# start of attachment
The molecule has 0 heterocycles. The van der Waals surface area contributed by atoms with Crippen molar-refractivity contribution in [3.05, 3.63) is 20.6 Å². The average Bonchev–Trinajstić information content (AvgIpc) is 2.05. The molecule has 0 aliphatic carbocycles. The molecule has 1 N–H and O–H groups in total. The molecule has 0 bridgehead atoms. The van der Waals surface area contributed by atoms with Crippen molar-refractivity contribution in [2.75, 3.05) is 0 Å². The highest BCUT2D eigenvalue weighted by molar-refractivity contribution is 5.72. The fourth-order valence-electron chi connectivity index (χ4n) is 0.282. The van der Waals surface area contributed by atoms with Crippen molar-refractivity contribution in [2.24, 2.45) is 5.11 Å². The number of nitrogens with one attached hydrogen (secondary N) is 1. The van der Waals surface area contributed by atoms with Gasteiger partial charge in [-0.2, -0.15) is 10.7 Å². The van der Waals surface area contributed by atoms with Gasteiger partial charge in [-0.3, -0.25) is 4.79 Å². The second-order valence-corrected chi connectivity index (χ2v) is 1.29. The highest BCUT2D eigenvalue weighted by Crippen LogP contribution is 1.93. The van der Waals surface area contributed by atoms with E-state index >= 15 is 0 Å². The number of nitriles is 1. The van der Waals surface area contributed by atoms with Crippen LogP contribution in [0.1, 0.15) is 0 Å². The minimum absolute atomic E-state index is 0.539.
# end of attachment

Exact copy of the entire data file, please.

The molecule has 0 heterocycles. The van der Waals surface area contributed by atoms with Crippen molar-refractivity contribution in [3.05, 3.63) is 20.6 Å². The average Bonchev–Trinajstić information content (AvgIpc) is 2.05. The molecule has 0 aliphatic carbocycles. The molecule has 1 N–H and O–H groups in total. The molecule has 0 bridgehead atoms. The van der Waals surface area contributed by atoms with Crippen molar-refractivity contribution in [2.75, 3.05) is 0 Å². The highest BCUT2D eigenvalue weighted by molar-refractivity contribution is 5.72. The fourth-order valence-electron chi connectivity index (χ4n) is 0.282. The van der Waals surface area contributed by atoms with Crippen molar-refractivity contribution in [2.24, 2.45) is 5.11 Å². The number of nitrogens with one attached hydrogen (secondary N) is 1. The van der Waals surface area contributed by atoms with Gasteiger partial charge in [-0.2, -0.15) is 10.7 Å². The van der Waals surface area contributed by atoms with Gasteiger partial charge in [-0.3, -0.25) is 4.79 Å². The second-order valence-corrected chi connectivity index (χ2v) is 1.29. The highest BCUT2D eigenvalue weighted by Crippen LogP contribution is 1.93. The van der Waals surface area contributed by atoms with E-state index >= 15 is 0 Å². The number of nitriles is 1. The van der Waals surface area contributed by atoms with Crippen LogP contribution in [0.1, 0.15) is 0 Å². The minimum absolute atomic E-state index is 0.539.